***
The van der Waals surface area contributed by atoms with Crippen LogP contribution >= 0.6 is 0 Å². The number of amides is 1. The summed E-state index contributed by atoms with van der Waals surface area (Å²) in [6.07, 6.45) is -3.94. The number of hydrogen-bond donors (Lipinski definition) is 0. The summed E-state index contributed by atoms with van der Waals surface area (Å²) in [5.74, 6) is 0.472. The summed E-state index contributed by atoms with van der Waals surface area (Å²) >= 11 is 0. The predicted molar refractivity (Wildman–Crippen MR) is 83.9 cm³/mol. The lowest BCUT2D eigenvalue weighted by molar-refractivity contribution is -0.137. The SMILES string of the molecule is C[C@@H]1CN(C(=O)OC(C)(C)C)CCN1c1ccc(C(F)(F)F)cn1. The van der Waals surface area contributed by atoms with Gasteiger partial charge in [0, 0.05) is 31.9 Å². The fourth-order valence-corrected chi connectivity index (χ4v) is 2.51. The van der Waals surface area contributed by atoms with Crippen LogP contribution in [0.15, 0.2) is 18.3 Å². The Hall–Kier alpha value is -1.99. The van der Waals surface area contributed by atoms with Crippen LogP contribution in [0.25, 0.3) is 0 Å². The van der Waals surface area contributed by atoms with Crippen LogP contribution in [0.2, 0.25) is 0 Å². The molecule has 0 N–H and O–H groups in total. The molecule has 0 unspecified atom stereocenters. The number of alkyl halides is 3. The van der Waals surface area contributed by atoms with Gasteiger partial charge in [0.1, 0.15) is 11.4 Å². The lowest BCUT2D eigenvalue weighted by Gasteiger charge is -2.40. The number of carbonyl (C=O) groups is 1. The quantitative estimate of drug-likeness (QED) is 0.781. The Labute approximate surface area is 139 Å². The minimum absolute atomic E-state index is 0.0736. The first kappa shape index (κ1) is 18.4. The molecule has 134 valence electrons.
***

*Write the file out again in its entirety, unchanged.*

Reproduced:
The van der Waals surface area contributed by atoms with Crippen LogP contribution >= 0.6 is 0 Å². The number of amides is 1. The summed E-state index contributed by atoms with van der Waals surface area (Å²) in [6.07, 6.45) is -3.94. The number of hydrogen-bond donors (Lipinski definition) is 0. The summed E-state index contributed by atoms with van der Waals surface area (Å²) in [5.74, 6) is 0.472. The summed E-state index contributed by atoms with van der Waals surface area (Å²) >= 11 is 0. The predicted molar refractivity (Wildman–Crippen MR) is 83.9 cm³/mol. The lowest BCUT2D eigenvalue weighted by molar-refractivity contribution is -0.137. The SMILES string of the molecule is C[C@@H]1CN(C(=O)OC(C)(C)C)CCN1c1ccc(C(F)(F)F)cn1. The van der Waals surface area contributed by atoms with Gasteiger partial charge in [0, 0.05) is 31.9 Å². The fourth-order valence-corrected chi connectivity index (χ4v) is 2.51. The van der Waals surface area contributed by atoms with Crippen LogP contribution in [0.15, 0.2) is 18.3 Å². The Hall–Kier alpha value is -1.99. The van der Waals surface area contributed by atoms with Crippen LogP contribution in [0.25, 0.3) is 0 Å². The van der Waals surface area contributed by atoms with Crippen LogP contribution in [0.2, 0.25) is 0 Å². The molecule has 0 N–H and O–H groups in total. The molecule has 0 unspecified atom stereocenters. The number of alkyl halides is 3. The van der Waals surface area contributed by atoms with Gasteiger partial charge in [0.1, 0.15) is 11.4 Å². The lowest BCUT2D eigenvalue weighted by Gasteiger charge is -2.40. The number of carbonyl (C=O) groups is 1. The quantitative estimate of drug-likeness (QED) is 0.781. The Labute approximate surface area is 139 Å². The minimum absolute atomic E-state index is 0.0736. The first kappa shape index (κ1) is 18.4. The molecule has 134 valence electrons.